The Dissertation Project:

My development project was comprised of two parts, a prototype phase to create a ray tracer using GPGPU techniques and a hefty report detailing the theory, implementation and outcomes. For those unfamiliar, General-purpose computing on graphics processing units (GPGPU) is a area of programming aimed at using the specialised hardware found in GPU’s to perform arithmetic tasks normally carried out by the CPU, and is widely used in supercomputing. Though the CPU hardware is singularly much more powerful than the processors in a GPU; GPU’s make up for it in sheer numbers, meaning they excel and outperform CPU’s when computing simple highly parallel tasks. Ray tracing, is one such highly parallel candidate that is well suited to GPGPU techniques and for my dissertation I was tasked to use NVIDIA’s GPGPU framework called CUDA to create an offline ray tracer, done from scratch using no existing graphics API. Offline rendering means not real-time, and is clearly unsuitable for games, yet is commonly used in 3D graphics industry for big budget animations like those by Pixar and DreamWorks, with each frame individually rendered to ultra high quality, sometimes over a period in excess of 24 hours for a single frame.

In the end I produced four different ray tracing prototypes for comparison, incorporating previously mentioned techniques. Prototype 1, running purely on a CPU single thread using simple implicit intersections of spheres and planes. Prototype 2, the same but implemented using a single CUDA kernel and running purely on the GPU across millions of threads. Prototype 3, a CPU ray marcher using distance functions to render more complex implicit geometry. Prototype 4, the same as 3, but implemented using CUDA. My aim for the project was to assess GPGPU performance and the rendering qualities of the ray marching technique, the findings of which can be found in the report.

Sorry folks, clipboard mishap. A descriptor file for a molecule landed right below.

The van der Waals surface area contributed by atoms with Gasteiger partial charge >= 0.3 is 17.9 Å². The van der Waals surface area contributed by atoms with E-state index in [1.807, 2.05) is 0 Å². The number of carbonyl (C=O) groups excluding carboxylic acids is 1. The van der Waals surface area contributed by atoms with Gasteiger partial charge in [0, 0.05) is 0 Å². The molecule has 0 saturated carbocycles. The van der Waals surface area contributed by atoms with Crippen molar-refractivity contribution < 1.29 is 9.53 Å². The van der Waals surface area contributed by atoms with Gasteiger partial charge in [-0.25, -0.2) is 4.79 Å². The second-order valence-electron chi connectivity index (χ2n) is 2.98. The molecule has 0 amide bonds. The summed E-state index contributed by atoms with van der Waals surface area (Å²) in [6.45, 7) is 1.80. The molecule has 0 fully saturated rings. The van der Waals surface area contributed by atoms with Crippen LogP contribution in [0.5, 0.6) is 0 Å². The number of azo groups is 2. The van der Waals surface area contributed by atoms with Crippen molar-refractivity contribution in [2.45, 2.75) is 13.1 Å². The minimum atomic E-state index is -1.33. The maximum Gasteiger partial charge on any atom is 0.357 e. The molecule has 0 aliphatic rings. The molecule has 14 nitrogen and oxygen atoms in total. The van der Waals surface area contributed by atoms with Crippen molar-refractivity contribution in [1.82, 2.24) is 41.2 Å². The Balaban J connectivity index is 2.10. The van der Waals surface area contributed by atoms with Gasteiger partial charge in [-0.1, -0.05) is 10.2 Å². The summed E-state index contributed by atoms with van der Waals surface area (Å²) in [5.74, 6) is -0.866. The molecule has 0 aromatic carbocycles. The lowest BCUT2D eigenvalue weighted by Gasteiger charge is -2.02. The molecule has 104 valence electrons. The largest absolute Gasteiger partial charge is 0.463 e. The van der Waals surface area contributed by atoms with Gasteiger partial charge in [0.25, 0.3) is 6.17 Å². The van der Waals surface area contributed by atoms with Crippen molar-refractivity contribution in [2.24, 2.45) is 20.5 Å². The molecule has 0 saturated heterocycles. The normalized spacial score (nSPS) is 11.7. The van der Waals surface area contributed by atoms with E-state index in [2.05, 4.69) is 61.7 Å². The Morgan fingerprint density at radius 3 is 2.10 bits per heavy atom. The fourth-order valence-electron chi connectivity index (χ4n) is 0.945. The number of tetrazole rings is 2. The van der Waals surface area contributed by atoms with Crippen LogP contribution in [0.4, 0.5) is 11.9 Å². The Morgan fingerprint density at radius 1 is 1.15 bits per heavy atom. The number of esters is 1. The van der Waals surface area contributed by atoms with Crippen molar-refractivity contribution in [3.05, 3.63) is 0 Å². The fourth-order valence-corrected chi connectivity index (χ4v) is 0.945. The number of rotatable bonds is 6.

I knew when I picked this project that I was not taking an easy topic by any stretch, and a great thing I can take away from this is the extensive research experience and planning needed to simultaneously implement many different difficult concepts I had no prior knowledge about, yet still managed to produce a cohesive project, and fully working prototypes, achieving an 88% mark for my efforts, which I am very pleased with. As expected, with heinsight there are things that I would do differently if repeated, but nothing too major, and really, it’s all part of the learning process.

Ray tracing, ray marching, GPGPU, CUDA, distance functions and implicit geometry were all concepts I had to pickup and learn. I bought some books, but in the end, research on the internet in the form of tutorials, blogs, academic papers and lectures proved more beneficial. Sometimes, it takes a certain kind of way to present the information for your brain to ‘click’ with certain principles, and all of us are different. The Internet is a treasure trove in this regard, if you spend the time, you can usually eventually find some explanation that will suit your grey matter, failing that, re-reading it a million times can sometimes help!

Future Plans:

On the back of this, I will be continuing this subject into my masters degree and will likely be pursuing this further during my masters dissertation. I am already busy at work on a real-time implicit render with UI functionality running in DirectX 11 (A couple of early screenshots above). Additionally, I’d love to get a chance to contribute to a research paper on the subject, but we’ll see.

I plan to make some easy to follow tutorials on implementing ray tracing and ray marching at some point for this website, when I get the chance. Hopefully, they could  help out other students or anyone else wanting to learn the aforementioned topics. I know first hand and from friends, that at times it can be frustrating since although there is theory out there, there is comparatively very little information on actual implementation details for the subject, when compared to say pipeline-based rendering.